Ron Jacobs is the author of the just released novel All the Sinners, Saints. He is also the author of  The Way the Wind Blew: a History of the Weather Underground and Short Order Frame Up and The Co-Conspirator’s Tale. Jacobs’ essay on Big Bill Broonzy is featured in CounterPunch’s collection on music, art and sex, Serpents in the Garden.  His third novel All the Sinners Saints is a companion to the previous two and is due out in April 2013.  He is a contributor to Hopeless: Barack Obama and the Politics of Illusion, published by AK Press.  He can be reached at: ronj1955@gmail.com.

Ron Jacobs is the author of Daydream Sunset: Sixties Counterculture in the Seventies published by CounterPunch Books. He lives in Vermont. He can be reached at: ronj1955@gmail.com.

More articles by:
June 28, 2016
Jonathan Cook
The Neoliberal Prison: Brexit Hysteria and the Liberal Mind
Paul Street
Bernie, Bakken, and Electoral Delusion: Letting Rich Guys Ruin Iowa and the World
Anthony DiMaggio
Fatally Flawed: the Bi-Partisan Travesty of American Health Care Reform
Mike King
The “Free State of Jones” in Trump’s America: Freedom Beyond White Imagination
Antonis Vradis
Stop Shedding Tears for the EU Monster: Brexit, the View From the Peloponnese
Omar Kassem
The End of the Atlantic Project: Slamming the Brakes on the Neoliberal Order
Binoy Kampmark
Brexit and the Neoliberal Revolt Against Jeremy Corbyn
Ruth Hopkins
Save Bear Butte: Mecca of the Lakota
Celestino Gusmao
Time to End Impunity for Suharto’’s Crimes in Indonesia and Timor-Leste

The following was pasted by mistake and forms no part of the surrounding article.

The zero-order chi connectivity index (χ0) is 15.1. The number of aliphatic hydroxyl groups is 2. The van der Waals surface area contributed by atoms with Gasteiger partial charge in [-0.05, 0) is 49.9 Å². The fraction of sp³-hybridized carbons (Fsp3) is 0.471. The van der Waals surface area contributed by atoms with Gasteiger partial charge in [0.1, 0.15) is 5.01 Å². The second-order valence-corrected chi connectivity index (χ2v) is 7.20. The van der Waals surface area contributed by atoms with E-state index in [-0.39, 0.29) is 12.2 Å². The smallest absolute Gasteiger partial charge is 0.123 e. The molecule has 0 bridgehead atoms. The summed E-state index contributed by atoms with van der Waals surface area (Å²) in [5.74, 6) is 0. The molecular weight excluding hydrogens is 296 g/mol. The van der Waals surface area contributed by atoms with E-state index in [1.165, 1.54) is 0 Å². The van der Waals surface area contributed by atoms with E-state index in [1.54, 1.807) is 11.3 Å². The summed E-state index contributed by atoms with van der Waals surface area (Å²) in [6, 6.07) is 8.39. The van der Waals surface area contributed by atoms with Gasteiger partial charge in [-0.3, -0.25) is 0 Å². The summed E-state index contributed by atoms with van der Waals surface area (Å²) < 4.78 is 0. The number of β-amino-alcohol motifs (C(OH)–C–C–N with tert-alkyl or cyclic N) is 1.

Thomas Knapp
SCOTUS: Amply Serving Law Enforcement’s Interests versus Society’s
Manuel E. Yepe
Capitalism is the Opposite of Democracy
Winslow Myers
Up Against the Wall
Chris Ernesto
Bernie’s “Political Revolution” = Vote for Clinton and the Neocons
Stephanie Van Hook
The Time for Silence is Over
Ajamu Nangwaya
Toronto’s Bathhouse Raids: Racialized, Queer Solidarity and Police Violence
June 27, 2016
Robin Hahnel
Brexit: Establishment Freak Out
James Bradley
Omar’s Motive
Gregory Wilpert – Michael Hudson
How Western Military Interventions Shaped the Brexit Vote
Leonard Peltier
41 Years Since Jumping Bull (But 500 Years of Trauma)
Rev. William Alberts
Orlando: the Latest Victim of Radicalizing American Imperialism
Patrick Cockburn
Brexiteers Have Much in Common With Arab Spring Protesters
Franklin Lamb
How 100 Syrians, 200 Russians and 11 Dogs Out-Witted ISIS and Saved Palmyra
John Grant
Omar Mateen: The Answers are All Around Us
Dean Baker
In the Wake of Brexit Will the EU Finally Turn Away From Austerity?
Ralph Nader
The IRS and the Self-Minimization of Congressman Jason Chaffetz
Johan Galtung
Goodbye UK, Goodbye Great Britain: What Next?
Martha Pskowski
Detained in Dilley: Deportation and Asylum in Texas
Binoy Kampmark
Headaches of Empire: Brexit’s Effect on the United States
Dave Lindorff
Honest Election System Needed to Defeat Ruling Elite
Louisa Willcox
Delisting Grizzly Bears to Save the Endangered Species Act?
Jason Holland
The Tragedy of Nothing
Jeffrey St. Clair
Revolution Reconsidered: a Fragment (Guest Starring Bernard Sanders in the Role of Robespierre)
Weekend Edition
June 24, 2016
Friday - Sunday
John Pilger
A Blow for Peace and Democracy: Why the British Said No to Europe
Pepe Escobar
Goodbye to All That: Why the UK Left the EU
Michael Hudson
Revolts of the Debtors: From Socrates to Ibn Khaldun
Andrew Levine
Summer Spectaculars: Prelude to a Tea Party?
Kshama Sawant
Beyond Bernie: Still Not With Her
Mike Whitney
¡Basta Ya, Brussels! British Voters Reject EU Corporate Slavestate
Tariq Ali
Panic in the House: Brexit as Revolt Against the Political Establishment
Paul Street
Miranda, Obama, and Hamilton: an Orwellian Ménage à Trois for the Neoliberal Age
Ellen Brown
The War on Weed is Winding Down, But Will Monsanto Emerge the Winner?
Gary Leupp
Why God Created the Two-Party System
Conn Hallinan
Brexit Vote: a Very British Affair (But Spain May Rock the Continent)
Ruth Fowler
England, My England
Jeffrey St. Clair
Lines Written on the Occasion of Bernie Sanders’ Announcement of His Intention to Vote for Hillary Clinton
FacebookTwitterGoogle+RedditEmail